In the year 539 BC, Cyrus, the ruler of the Persians, conquered the Babylonians. A relatively benign and tolerant ruler, in the following year Cyrus allowed the Jewish people to return to Jerusalem and Judea and resume their customs and traditions, provided that they recognized his authority. Around the time of Cyrusâ decree, the prophet Isaiah wrote these words.
Comfort, O comfort my people, says your God.
Speak tenderly to Jerusalem, and cry to her
that she has served her term,
that her penalty is paid,
that she has received from the Lordâs hand
double for all her sins. (Isaiah 40.1-2)
A voice says, âCry out!â
And I said, âWhat shall I cry?â
All people are grass,
their constancy is like the flower of the field.
The grass withers, the flower fades,
when the breath of the Lord blows upon it... (Isaiah 40.6-7)
When we read Isaiah we should remember that the prophets of Israel were poets. Modern translations of the Bible are helpful, because unlike older translations, the newer ones arrange many of the words of the prophets in poetic lines and verses. Not only was Isaiah a poet, there is an inherently musical quality in many of his words that musicians throughout the ages have recognized.
There can hardly be a person in most churches who can hear or read the first verse of Isaiah 40 without mentally hearing George Frederick Handelâs magnificent setting of the Authorized Version of this text: âComfort ye, my people.â That setting, of course, is one of the arias in Handelâs Messiah, an oratorio that premiered in Dublin in 1751
But how many people also hear in their heads Johannes Brahmsâ setting of verse 7: âThe grass withers, the flower fades, when the breath of the Lord blows upon itâ¦â Brahms set Isaiahâs words for his moving German Requiem that premiered in Dresden in 1868.
The two settings could not be more different. Handelâs setting of the words âComfort ye, my peopleâ is tender, sweet, and lyrical. Brahmsâ setting of âthe grass withers, the flower fadesâ is rugged and stern. Handelâs music lulls and soothes us with its message of profound comfort; Brahmsâ music is a chilling but necessary reminder of our mortality. Yet, there was one inspiration for both composers: Isaiahâs words spoken to Jewish exiles in faraway Babylon.
What possible connection could the two messages have? Could chapter 40 of Isaiah have been sung by the Jewish exiles in Babylon? We know that they sang. Psalm 137 records the poignant lament of the exiles: âBy the rivers of Babylonâthere we sat down and there we wept when we remembered Zion... For there our captors asked us for songs and our tormentors asked for mirth... How can we sing the Lordâs song in a foreign land?â (Psalm 137.1-4) Music has a remarkable power to refresh, sustain, and lift spirits. Think of the African-American spirituals sung by captured Africans in their exile. Like the words of Isaiah, the words of the spirituals are both comforting and mournful: âDeep river... my home is over Jordan...â , âSteal away to Jesus...â, and âSwing low, sweet chariot, coming for to carry me home...â.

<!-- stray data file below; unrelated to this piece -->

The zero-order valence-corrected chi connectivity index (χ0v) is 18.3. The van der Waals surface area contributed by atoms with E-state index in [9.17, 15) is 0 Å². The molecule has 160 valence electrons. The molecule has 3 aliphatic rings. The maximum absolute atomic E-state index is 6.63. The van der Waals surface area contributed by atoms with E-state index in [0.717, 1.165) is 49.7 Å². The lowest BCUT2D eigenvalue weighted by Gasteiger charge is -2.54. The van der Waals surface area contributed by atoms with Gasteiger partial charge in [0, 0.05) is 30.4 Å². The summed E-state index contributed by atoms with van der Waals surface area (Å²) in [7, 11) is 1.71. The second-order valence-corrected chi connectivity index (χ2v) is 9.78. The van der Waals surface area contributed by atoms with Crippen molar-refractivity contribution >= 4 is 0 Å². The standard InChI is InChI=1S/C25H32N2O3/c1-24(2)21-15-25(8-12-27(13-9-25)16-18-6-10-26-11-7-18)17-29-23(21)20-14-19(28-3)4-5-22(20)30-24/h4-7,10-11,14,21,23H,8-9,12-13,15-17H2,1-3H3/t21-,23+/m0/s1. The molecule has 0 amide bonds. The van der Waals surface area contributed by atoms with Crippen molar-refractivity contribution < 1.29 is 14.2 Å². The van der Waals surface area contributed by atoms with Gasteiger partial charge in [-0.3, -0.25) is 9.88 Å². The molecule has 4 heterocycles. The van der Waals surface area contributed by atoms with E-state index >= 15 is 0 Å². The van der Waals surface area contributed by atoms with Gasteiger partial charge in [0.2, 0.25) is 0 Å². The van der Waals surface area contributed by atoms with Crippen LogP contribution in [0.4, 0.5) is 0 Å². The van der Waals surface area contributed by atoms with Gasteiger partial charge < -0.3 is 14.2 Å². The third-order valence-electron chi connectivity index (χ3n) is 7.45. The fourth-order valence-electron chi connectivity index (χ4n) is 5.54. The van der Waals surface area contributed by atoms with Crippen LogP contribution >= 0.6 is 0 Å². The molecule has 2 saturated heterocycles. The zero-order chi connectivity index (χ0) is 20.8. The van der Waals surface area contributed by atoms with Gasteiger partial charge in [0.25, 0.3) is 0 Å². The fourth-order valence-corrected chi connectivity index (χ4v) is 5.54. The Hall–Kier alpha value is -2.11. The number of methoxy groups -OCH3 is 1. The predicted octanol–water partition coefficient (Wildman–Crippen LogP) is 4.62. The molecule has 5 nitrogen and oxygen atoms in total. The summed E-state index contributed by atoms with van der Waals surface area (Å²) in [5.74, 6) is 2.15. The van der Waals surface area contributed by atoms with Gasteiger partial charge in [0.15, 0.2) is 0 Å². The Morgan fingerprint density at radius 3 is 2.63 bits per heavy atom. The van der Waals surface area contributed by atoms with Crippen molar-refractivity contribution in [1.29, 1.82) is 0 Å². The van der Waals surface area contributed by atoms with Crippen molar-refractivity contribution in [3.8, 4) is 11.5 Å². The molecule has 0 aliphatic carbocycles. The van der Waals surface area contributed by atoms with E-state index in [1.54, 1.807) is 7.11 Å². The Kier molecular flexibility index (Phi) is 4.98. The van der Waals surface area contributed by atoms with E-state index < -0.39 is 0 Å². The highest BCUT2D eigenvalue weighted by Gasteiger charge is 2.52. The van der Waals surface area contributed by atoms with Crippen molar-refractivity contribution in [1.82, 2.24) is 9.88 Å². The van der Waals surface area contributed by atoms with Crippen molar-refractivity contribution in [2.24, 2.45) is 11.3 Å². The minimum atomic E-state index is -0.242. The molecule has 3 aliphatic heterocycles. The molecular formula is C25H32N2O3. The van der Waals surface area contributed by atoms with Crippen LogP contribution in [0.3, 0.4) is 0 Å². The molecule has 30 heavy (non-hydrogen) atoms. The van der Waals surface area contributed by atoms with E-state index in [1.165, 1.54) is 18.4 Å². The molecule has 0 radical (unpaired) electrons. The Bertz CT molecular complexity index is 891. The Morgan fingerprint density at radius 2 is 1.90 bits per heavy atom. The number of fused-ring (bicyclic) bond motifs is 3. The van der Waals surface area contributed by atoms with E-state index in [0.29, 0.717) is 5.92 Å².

The Jewish exiles in Babylon needed comfort, for they knew all too well that human flesh was as weak and frail as the grass and flowers that briefly flourished on the Judean hillsides before being blasted and withered by the hot, dry winds. Like the scorching sirocco they had seen the Babylonian chariots sweep down on them. They had seen Jerusalem and Solomonâs great temple burn like so much dry grass. And like dry straw scattered in the wind they had been scattered; some of them had gone into exile in Egypt, most had been taken by the enemy to Babylon. What they had not yet seen was this âcomfortâ of which Isaiah spoke.
Advent reminds us that we, too, are exiles. The exiles in Babylon looked back to the days when they lived peacefully in their own lands and looked forward to their return. Like the exiles in Babylon, we live between the times, looking back to Godâs coming among us in the babe of Bethlehem and to his coming again âin power and great gloryâ. Like the Jewish exiles and like African captives brought to America, we need songs to sustain us. We need songs to lift our spirits, because we also know that âall people are grass,â that human flesh is as insubstantial as a flower in the desert.
Interestingly, the word Isaiah used for breath (ruach) is also the word for wind and spirit. God sends the sirocco from the desert and the breath in our lungs and the spirit that sustains our being. The sirocco withers the grass; the body dies when the breath is withdrawn; and the spirit isGodâs to send or withdraw as God pleases. Just as we fill our lungs with air to sing our songs of exile, so Godâs Spirit fills our beings.
The familiar songs of Advent are often songs of longing and exile: âO come, O come, Emanuel, and ransom captive Israel that waits in lonely exile hereâ¦â. But Advent points us toward a future when we will be given a new song to sing, not a song of exile but a song of triumphant redemption. For we journey through a world and a time when there is often little sign of Godâs presence. The spirit or wind that touches our lives seems too often to be the hot, dry desert wind that withers the flowers of the field. But we journey on with Godâs song on our lips and Godâs breath in our lungs and Godâs spirit sustaining us. We journey on toward a world and a time when the grass and the flowers will flourish, the trees will clap their hands, and all of Godâs creation will sing joyously, âRejoice! Rejoice! Emanuel shall come to thee, O Israel.â Even so, quickly come, Lord Jesus.